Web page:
{
        e.Entry.State = EntityState.Unchanged;
    }
    else
    {
        e.Entry.State = EntityState.Modified;
    }
});
context.SaveChanges();

In this scenario, it is assumed that the author entity has not been changed, but the books might have been edited. The TrackGraph method takes the root entity as an argument, and a lambda specifying the action to perform. In this case, the root entity, the author has its EntityState set to UnChanged. Setting the EntityState is required for the context to begin tracking the entity. Only then can related entities be discovered. Books have their EntityState set to Modified, which as in the previous examples, will result in SQL that updates every property on the entity:

exec sp_executesql N'SET NOCOUNT ON;
UPDATE [Books] SET [AuthorId] = @p0, [Isbn] = @p1, [Title] = @p2
WHERE [BookId] = @p3;
SELECT @@ROWCOUNT;
UPDATE [Books] SET [AuthorId] = @p4, [Isbn] = @p5, [Title] = @p6
WHERE [BookId] = @p7;
SELECT @@ROWCOUNT;
UPDATE [Books] SET [AuthorId] = @p8, [Isbn] = @p9, [Title] = @p10
WHERE [BookId] = @p11;
SELECT @@ROWCOUNT;
',N'@p3 int,@p0 int,@p1 nvarchar(4000),@p2 nvarchar(150),@p7 int,@p4 int,@p5 nvarchar(4000),
@p6 nvarchar(150),@p11 int,@p8 int,@p9 nvarchar(4000),@p10 nvarchar(150)',
@p3=1,@p0=1,@p1=N'1234',@p2=N'Hamlet',
@p7=2,@p4=1,@p5=N'4321',@p6=N'Othello',
@p113,@p8=1,@p9=N'5678',@p10=N'MacBeth'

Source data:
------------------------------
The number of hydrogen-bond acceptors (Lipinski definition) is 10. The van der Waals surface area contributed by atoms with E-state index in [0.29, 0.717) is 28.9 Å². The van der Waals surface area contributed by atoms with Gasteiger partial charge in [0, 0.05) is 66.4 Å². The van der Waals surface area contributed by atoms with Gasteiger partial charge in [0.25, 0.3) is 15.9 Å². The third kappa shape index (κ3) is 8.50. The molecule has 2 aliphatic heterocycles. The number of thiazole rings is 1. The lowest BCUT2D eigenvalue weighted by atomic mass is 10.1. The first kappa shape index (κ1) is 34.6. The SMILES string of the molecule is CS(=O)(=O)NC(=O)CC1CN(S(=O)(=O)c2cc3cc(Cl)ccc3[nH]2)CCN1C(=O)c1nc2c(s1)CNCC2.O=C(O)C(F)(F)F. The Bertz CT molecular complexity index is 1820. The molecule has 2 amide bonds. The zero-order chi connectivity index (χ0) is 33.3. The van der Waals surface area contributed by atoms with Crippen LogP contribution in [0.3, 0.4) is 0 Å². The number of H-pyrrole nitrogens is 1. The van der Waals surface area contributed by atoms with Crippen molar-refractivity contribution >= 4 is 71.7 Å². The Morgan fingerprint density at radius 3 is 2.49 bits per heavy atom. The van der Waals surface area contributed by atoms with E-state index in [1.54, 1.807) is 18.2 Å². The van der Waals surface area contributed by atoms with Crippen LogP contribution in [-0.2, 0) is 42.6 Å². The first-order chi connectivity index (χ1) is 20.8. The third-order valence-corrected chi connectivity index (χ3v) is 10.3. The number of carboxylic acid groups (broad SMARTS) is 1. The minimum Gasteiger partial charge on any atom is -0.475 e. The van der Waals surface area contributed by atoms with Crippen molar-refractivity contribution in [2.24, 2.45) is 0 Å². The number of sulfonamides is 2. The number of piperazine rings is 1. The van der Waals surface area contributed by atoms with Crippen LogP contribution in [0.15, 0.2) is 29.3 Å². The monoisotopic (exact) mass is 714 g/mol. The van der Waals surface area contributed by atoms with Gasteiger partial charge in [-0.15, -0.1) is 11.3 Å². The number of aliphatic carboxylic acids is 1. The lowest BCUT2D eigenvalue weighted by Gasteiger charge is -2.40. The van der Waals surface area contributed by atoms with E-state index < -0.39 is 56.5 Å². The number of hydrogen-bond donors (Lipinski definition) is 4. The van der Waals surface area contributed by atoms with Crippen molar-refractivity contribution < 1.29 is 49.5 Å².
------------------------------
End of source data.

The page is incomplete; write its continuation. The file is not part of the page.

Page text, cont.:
Since the SQL updates all properties, they all need to be present and have a valid value assigned, otherwise they will be updated to their default values.

In the next example, the object graph is once again constructed outside of the context, but only the Isbn property of the books is modified. Therefore other properties (apart from the entity key) are omitted:

var author = new Author {
    AuthorId = 1,
    FirstName = "William",
    LastName = "Shakespeare"
};
author.Books.Add(new Book { BookId = 1, Isbn = "1234" });
author.Books.Add(new Book { BookId = 2, Isbn = "4321" });
author.Books.Add(new Book { BookId = 3, Isbn = "5678" });

var context = new TestContext();
context.ChangeTracker.TrackGraph(author, e => {
    e.Entry.State = EntityState.Unchanged; //starts tracking
    if((e.Entry.Entity as Book) != null)
    {
        context.Entry(e.Entry.Entity as Book).Property("Isbn").IsModified = true;
    }
});

This time, the method body of the lambda ensures that all entities are tracked in the UnChanged state, and then indicates that the Isbn property is modified. This results in SQL being generated that only updates the Isbn property value:

exec sp_executesql N'SET NOCOUNT ON;
UPDATE [Books] SET [Isbn] = @p0
WHERE [BookId] = @p1;
SELECT @@ROWCOUNT;
UPDATE [Books] SET [Isbn] = @p2
WHERE [BookId] = @p3;
SELECT @@ROWCOUNT;
UPDATE [Books] SET [Isbn] = @p4
WHERE [BookId] = @p5;
SELECT @@ROWCOUNT;
',N'@p1 int,@p0 nvarchar(4000),@p3 int,@p2 nvarchar(4000),@p5 int,@p4 nvarchar(4000)',
@p1=1,@p0=N'1234',
@p3=2,@p2=N'4321',
@p5=3,@p4=N'5678'

Further Reading


Created:
Last updated: 27/03/2017 08:28:31
Proficiency Level: Beginner